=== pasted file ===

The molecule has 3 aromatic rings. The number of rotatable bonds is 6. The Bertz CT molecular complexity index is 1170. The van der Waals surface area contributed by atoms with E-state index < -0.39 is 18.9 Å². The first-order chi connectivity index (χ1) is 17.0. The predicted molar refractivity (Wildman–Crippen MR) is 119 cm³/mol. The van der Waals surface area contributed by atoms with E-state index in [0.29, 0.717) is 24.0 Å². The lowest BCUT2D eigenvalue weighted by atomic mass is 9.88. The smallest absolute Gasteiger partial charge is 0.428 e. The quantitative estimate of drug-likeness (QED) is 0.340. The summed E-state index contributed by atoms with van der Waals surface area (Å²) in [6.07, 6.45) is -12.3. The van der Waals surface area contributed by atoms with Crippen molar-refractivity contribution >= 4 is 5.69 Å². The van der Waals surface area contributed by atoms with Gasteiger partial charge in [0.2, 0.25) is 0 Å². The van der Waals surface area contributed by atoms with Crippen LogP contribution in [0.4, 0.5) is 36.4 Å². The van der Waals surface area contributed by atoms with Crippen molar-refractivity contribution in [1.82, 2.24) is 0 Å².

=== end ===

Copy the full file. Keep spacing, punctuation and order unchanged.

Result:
The molecule has 3 aromatic rings. The number of rotatable bonds is 6. The Bertz CT molecular complexity index is 1170. The van der Waals surface area contributed by atoms with E-state index < -0.39 is 18.9 Å². The first-order chi connectivity index (χ1) is 17.0. The predicted molar refractivity (Wildman–Crippen MR) is 119 cm³/mol. The van der Waals surface area contributed by atoms with E-state index in [0.29, 0.717) is 24.0 Å². The lowest BCUT2D eigenvalue weighted by atomic mass is 9.88. The smallest absolute Gasteiger partial charge is 0.428 e. The quantitative estimate of drug-likeness (QED) is 0.340. The summed E-state index contributed by atoms with van der Waals surface area (Å²) in [6.07, 6.45) is -12.3. The van der Waals surface area contributed by atoms with Crippen molar-refractivity contribution >= 4 is 5.69 Å². The van der Waals surface area contributed by atoms with Gasteiger partial charge in [0.2, 0.25) is 0 Å². The van der Waals surface area contributed by atoms with Crippen LogP contribution in [0.4, 0.5) is 36.4 Å². The van der Waals surface area contributed by atoms with Crippen molar-refractivity contribution in [1.82, 2.24) is 0 Å².